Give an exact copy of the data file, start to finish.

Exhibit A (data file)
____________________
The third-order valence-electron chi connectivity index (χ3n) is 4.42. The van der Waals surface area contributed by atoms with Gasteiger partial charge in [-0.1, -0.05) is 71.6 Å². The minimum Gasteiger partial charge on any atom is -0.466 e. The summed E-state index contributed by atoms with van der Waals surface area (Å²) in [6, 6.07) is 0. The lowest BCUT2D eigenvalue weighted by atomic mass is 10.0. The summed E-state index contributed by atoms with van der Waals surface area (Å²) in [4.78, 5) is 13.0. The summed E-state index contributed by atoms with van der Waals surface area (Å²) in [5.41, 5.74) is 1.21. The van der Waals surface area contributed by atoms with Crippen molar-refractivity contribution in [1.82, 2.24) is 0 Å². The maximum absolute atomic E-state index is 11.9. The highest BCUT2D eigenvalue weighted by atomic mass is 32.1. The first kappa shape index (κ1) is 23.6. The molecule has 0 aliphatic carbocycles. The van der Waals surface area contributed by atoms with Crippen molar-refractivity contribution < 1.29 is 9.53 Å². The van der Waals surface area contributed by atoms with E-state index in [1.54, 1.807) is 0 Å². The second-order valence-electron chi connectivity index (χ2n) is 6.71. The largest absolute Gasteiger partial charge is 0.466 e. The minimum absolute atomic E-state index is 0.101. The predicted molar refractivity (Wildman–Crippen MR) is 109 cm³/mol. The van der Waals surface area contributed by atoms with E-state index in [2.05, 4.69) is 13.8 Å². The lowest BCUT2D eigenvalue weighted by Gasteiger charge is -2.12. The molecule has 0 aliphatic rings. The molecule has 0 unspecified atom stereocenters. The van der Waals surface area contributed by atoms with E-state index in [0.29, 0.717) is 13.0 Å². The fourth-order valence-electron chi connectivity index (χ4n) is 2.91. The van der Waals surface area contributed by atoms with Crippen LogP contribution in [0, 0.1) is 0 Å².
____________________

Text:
The third-order valence-electron chi connectivity index (χ3n) is 4.42. The van der Waals surface area contributed by atoms with Gasteiger partial charge in [-0.1, -0.05) is 71.6 Å². The minimum Gasteiger partial charge on any atom is -0.466 e. The summed E-state index contributed by atoms with van der Waals surface area (Å²) in [6, 6.07) is 0. The lowest BCUT2D eigenvalue weighted by atomic mass is 10.0. The summed E-state index contributed by atoms with van der Waals surface area (Å²) in [4.78, 5) is 13.0. The summed E-state index contributed by atoms with van der Waals surface area (Å²) in [5.41, 5.74) is 1.21. The van der Waals surface area contributed by atoms with Crippen molar-refractivity contribution in [1.82, 2.24) is 0 Å². The maximum absolute atomic E-state index is 11.9. The highest BCUT2D eigenvalue weighted by atomic mass is 32.1. The first kappa shape index (κ1) is 23.6. The molecule has 0 aliphatic carbocycles. The van der Waals surface area contributed by atoms with Crippen molar-refractivity contribution < 1.29 is 9.53 Å². The van der Waals surface area contributed by atoms with E-state index in [1.54, 1.807) is 0 Å². The second-order valence-electron chi connectivity index (χ2n) is 6.71. The largest absolute Gasteiger partial charge is 0.466 e. The minimum absolute atomic E-state index is 0.101. The predicted molar refractivity (Wildman–Crippen MR) is 109 cm³/mol. The van der Waals surface area contributed by atoms with E-state index in [2.05, 4.69) is 13.8 Å². The lowest BCUT2D eigenvalue weighted by Gasteiger charge is -2.12. The molecule has 0 aliphatic rings. The molecule has 0 unspecified atom stereocenters. The van der Waals surface area contributed by atoms with E-state index in [0.29, 0.717) is 13.0 Å². The fourth-order valence-electron chi connectivity index (χ4n) is 2.91. The van der Waals surface area contributed by atoms with Crippen LogP contribution in [0, 0.1) is 0 Å².